We hope you’re not spending Turkey Day by yourself in front of a radar screen, but let’s remember those who can’t take today off.
Arabian Sea. An air controlman AIRMAN eats his Thanksgiving dinner while keeping an eye on the radar scope in the helicopter direction center aboard the amphibious assault ship USS OKINAWA (LPH 3), 11/26/1987
An A-7E Corsair II aircraft is reflected in the mirrored visor of Lieutenant Commander (LCDR) John Leenhouts’ flight helmet as he takes a self-portrait while in the cockpit of his A-7E. Leenhouts is flying his Attack Squadron 46 (VA-46) aircraft off the coast of St. Thomas, Virgin Islands, 11/18/1987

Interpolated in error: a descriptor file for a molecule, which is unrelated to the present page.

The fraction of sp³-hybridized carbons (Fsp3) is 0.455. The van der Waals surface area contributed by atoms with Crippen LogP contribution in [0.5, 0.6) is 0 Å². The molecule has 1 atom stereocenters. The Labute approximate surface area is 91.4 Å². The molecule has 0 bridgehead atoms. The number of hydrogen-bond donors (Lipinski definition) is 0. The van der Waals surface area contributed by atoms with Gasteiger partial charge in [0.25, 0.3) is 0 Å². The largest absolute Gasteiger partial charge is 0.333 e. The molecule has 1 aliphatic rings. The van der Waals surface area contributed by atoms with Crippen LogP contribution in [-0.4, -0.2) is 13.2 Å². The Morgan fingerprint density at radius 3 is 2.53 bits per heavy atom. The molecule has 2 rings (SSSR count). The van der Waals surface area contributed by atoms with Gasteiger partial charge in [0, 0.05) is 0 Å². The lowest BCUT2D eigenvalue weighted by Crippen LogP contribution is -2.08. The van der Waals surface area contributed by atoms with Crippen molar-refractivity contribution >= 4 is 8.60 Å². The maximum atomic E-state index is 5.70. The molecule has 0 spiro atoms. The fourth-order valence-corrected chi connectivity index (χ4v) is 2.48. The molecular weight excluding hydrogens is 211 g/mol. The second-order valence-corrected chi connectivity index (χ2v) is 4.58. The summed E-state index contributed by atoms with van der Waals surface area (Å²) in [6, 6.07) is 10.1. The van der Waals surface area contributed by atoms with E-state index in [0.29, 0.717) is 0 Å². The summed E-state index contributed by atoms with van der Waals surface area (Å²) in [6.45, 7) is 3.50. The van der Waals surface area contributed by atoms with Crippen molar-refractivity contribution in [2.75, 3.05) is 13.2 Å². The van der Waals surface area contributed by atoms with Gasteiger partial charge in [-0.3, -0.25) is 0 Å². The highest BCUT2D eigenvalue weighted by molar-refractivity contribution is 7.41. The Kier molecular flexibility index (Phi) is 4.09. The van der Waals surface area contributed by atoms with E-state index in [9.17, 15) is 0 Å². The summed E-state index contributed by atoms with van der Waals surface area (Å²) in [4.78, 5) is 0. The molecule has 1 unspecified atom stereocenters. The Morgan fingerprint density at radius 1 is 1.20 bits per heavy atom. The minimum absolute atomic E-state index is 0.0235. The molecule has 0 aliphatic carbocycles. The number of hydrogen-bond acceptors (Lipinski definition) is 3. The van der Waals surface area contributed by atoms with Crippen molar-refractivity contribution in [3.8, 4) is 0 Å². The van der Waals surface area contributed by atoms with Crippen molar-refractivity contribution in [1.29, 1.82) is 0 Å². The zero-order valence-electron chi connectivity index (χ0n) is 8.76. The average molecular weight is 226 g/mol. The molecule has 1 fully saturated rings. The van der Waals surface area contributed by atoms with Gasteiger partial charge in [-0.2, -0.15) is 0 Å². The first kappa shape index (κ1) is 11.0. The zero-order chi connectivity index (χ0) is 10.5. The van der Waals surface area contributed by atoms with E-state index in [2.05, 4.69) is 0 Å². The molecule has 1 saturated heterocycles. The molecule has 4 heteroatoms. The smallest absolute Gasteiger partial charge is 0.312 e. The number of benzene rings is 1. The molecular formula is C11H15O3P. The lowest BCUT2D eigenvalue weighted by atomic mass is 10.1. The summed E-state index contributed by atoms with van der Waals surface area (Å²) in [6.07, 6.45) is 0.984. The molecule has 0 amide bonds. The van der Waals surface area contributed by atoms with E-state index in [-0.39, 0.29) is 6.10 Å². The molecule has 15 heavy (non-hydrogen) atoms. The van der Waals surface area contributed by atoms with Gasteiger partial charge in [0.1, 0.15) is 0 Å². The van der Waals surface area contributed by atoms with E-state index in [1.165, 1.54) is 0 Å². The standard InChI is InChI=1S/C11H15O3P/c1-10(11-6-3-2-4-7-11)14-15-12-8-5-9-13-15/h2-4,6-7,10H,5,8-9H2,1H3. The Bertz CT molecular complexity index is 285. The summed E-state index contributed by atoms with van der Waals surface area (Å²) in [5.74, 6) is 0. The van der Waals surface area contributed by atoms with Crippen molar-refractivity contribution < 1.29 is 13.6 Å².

“Five Sullivan Brothers - They Did Their Part”
The five Sullivan brothers (Albert, Francis, George, Joseph, and Madison) served together as shipmates aboard the cruiser USS Juneau after requesting special permission from the Secretary of the Navy. The Juneau was sunk on November 13, 1942, off the island of Guadalcanal by Japanese submarine I-26.
On 12 November 1942 three days of fighting began, in what came to be known as the Naval Battle of Guadalcanal. The battle began with Japanese air attacks on American ships which had just landed reinforcements, including units from the US Army’s Americal Division (learn more here). Over the course of the next three days, the battle would evolve into a monumental engagement between battleships, cruisers, and destroyers in the narrow confines of Iron Bottom Sound.